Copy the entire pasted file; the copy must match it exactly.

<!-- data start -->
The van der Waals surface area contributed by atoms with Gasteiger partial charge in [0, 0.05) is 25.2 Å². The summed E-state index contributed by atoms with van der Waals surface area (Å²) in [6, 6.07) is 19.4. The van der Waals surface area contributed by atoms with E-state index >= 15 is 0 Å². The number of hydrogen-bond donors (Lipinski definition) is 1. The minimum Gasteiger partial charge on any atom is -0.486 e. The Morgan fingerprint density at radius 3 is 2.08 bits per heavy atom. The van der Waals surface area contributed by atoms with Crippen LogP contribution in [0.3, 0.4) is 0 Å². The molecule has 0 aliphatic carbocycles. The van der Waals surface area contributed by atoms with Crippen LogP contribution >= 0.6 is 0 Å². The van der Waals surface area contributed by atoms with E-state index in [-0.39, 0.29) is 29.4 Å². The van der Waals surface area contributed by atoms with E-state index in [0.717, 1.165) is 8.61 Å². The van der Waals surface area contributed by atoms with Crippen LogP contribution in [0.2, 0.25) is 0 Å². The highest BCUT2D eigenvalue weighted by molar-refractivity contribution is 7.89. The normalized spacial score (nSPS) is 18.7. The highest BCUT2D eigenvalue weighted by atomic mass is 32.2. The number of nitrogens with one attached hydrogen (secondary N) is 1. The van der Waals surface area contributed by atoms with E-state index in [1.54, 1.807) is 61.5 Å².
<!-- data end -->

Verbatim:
The van der Waals surface area contributed by atoms with Gasteiger partial charge in [0, 0.05) is 25.2 Å². The summed E-state index contributed by atoms with van der Waals surface area (Å²) in [6, 6.07) is 19.4. The van der Waals surface area contributed by atoms with E-state index >= 15 is 0 Å². The number of hydrogen-bond donors (Lipinski definition) is 1. The minimum Gasteiger partial charge on any atom is -0.486 e. The Morgan fingerprint density at radius 3 is 2.08 bits per heavy atom. The van der Waals surface area contributed by atoms with Crippen LogP contribution in [0.3, 0.4) is 0 Å². The molecule has 0 aliphatic carbocycles. The van der Waals surface area contributed by atoms with Crippen LogP contribution >= 0.6 is 0 Å². The van der Waals surface area contributed by atoms with E-state index in [-0.39, 0.29) is 29.4 Å². The van der Waals surface area contributed by atoms with E-state index in [0.717, 1.165) is 8.61 Å². The van der Waals surface area contributed by atoms with Crippen LogP contribution in [0.2, 0.25) is 0 Å². The highest BCUT2D eigenvalue weighted by molar-refractivity contribution is 7.89. The normalized spacial score (nSPS) is 18.7. The highest BCUT2D eigenvalue weighted by atomic mass is 32.2. The number of nitrogens with one attached hydrogen (secondary N) is 1. The van der Waals surface area contributed by atoms with E-state index in [1.54, 1.807) is 61.5 Å².